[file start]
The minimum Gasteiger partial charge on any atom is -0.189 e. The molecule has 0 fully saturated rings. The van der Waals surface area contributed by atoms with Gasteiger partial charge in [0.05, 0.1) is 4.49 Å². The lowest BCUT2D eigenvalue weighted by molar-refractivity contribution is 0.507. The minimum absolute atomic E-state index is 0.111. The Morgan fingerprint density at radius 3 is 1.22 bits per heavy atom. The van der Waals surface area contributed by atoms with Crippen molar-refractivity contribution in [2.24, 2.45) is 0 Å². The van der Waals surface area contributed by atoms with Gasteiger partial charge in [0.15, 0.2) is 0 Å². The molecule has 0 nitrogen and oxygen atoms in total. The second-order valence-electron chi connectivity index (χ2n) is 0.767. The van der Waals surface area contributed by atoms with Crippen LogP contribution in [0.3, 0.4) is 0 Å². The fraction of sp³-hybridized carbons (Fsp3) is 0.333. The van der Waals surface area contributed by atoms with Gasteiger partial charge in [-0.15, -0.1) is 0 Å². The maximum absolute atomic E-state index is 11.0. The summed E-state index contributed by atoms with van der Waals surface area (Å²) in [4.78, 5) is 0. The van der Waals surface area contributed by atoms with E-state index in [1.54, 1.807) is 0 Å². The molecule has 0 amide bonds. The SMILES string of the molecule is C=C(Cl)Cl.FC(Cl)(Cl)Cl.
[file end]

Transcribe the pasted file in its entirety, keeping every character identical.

The minimum Gasteiger partial charge on any atom is -0.189 e. The molecule has 0 fully saturated rings. The van der Waals surface area contributed by atoms with Gasteiger partial charge in [0.05, 0.1) is 4.49 Å². The lowest BCUT2D eigenvalue weighted by molar-refractivity contribution is 0.507. The minimum absolute atomic E-state index is 0.111. The Morgan fingerprint density at radius 3 is 1.22 bits per heavy atom. The van der Waals surface area contributed by atoms with Crippen molar-refractivity contribution in [2.24, 2.45) is 0 Å². The van der Waals surface area contributed by atoms with Gasteiger partial charge in [0.15, 0.2) is 0 Å². The molecule has 0 nitrogen and oxygen atoms in total. The second-order valence-electron chi connectivity index (χ2n) is 0.767. The van der Waals surface area contributed by atoms with Crippen LogP contribution in [0.3, 0.4) is 0 Å². The fraction of sp³-hybridized carbons (Fsp3) is 0.333. The van der Waals surface area contributed by atoms with Gasteiger partial charge in [-0.15, -0.1) is 0 Å². The maximum absolute atomic E-state index is 11.0. The summed E-state index contributed by atoms with van der Waals surface area (Å²) in [4.78, 5) is 0. The van der Waals surface area contributed by atoms with E-state index in [1.54, 1.807) is 0 Å². The molecule has 0 amide bonds. The SMILES string of the molecule is C=C(Cl)Cl.FC(Cl)(Cl)Cl.